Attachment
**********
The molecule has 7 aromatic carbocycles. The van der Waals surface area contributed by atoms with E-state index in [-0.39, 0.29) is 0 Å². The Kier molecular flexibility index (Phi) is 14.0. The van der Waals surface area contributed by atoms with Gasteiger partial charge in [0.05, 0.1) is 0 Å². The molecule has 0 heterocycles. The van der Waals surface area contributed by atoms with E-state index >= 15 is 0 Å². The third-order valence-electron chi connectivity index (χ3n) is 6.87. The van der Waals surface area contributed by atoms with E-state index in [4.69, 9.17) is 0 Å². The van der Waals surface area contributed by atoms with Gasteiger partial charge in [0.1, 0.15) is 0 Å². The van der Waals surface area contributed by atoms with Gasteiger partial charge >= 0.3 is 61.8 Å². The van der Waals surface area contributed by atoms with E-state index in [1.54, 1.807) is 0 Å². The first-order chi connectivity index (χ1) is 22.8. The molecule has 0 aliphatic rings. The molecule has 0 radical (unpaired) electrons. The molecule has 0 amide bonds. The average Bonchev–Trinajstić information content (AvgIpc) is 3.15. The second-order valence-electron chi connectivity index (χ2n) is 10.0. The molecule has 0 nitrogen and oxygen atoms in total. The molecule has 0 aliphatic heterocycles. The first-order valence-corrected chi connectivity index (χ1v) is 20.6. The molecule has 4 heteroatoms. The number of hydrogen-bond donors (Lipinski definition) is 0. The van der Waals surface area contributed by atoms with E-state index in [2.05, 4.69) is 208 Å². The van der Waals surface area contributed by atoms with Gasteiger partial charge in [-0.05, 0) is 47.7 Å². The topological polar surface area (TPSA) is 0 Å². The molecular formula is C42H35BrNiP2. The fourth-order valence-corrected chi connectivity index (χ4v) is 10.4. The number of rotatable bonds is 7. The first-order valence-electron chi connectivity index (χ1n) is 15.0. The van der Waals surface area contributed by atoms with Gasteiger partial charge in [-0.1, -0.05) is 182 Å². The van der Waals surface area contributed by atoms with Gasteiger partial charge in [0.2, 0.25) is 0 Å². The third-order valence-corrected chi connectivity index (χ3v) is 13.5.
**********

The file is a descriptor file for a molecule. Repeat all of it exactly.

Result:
The molecule has 7 aromatic carbocycles. The van der Waals surface area contributed by atoms with E-state index in [-0.39, 0.29) is 0 Å². The Kier molecular flexibility index (Phi) is 14.0. The van der Waals surface area contributed by atoms with Gasteiger partial charge in [0.05, 0.1) is 0 Å². The molecule has 0 heterocycles. The van der Waals surface area contributed by atoms with E-state index >= 15 is 0 Å². The third-order valence-electron chi connectivity index (χ3n) is 6.87. The van der Waals surface area contributed by atoms with E-state index in [4.69, 9.17) is 0 Å². The van der Waals surface area contributed by atoms with Gasteiger partial charge in [0.1, 0.15) is 0 Å². The van der Waals surface area contributed by atoms with Gasteiger partial charge >= 0.3 is 61.8 Å². The van der Waals surface area contributed by atoms with E-state index in [1.54, 1.807) is 0 Å². The first-order chi connectivity index (χ1) is 22.8. The molecule has 0 aliphatic rings. The molecule has 0 radical (unpaired) electrons. The molecule has 0 amide bonds. The average Bonchev–Trinajstić information content (AvgIpc) is 3.15. The second-order valence-electron chi connectivity index (χ2n) is 10.0. The molecule has 0 nitrogen and oxygen atoms in total. The molecule has 0 aliphatic heterocycles. The first-order valence-corrected chi connectivity index (χ1v) is 20.6. The molecule has 4 heteroatoms. The number of hydrogen-bond donors (Lipinski definition) is 0. The van der Waals surface area contributed by atoms with E-state index in [2.05, 4.69) is 208 Å². The van der Waals surface area contributed by atoms with Gasteiger partial charge in [-0.05, 0) is 47.7 Å². The topological polar surface area (TPSA) is 0 Å². The molecular formula is C42H35BrNiP2. The fourth-order valence-corrected chi connectivity index (χ4v) is 10.4. The number of rotatable bonds is 7. The first-order valence-electron chi connectivity index (χ1n) is 15.0. The van der Waals surface area contributed by atoms with Gasteiger partial charge in [-0.1, -0.05) is 182 Å². The van der Waals surface area contributed by atoms with Gasteiger partial charge in [0.2, 0.25) is 0 Å². The third-order valence-corrected chi connectivity index (χ3v) is 13.5.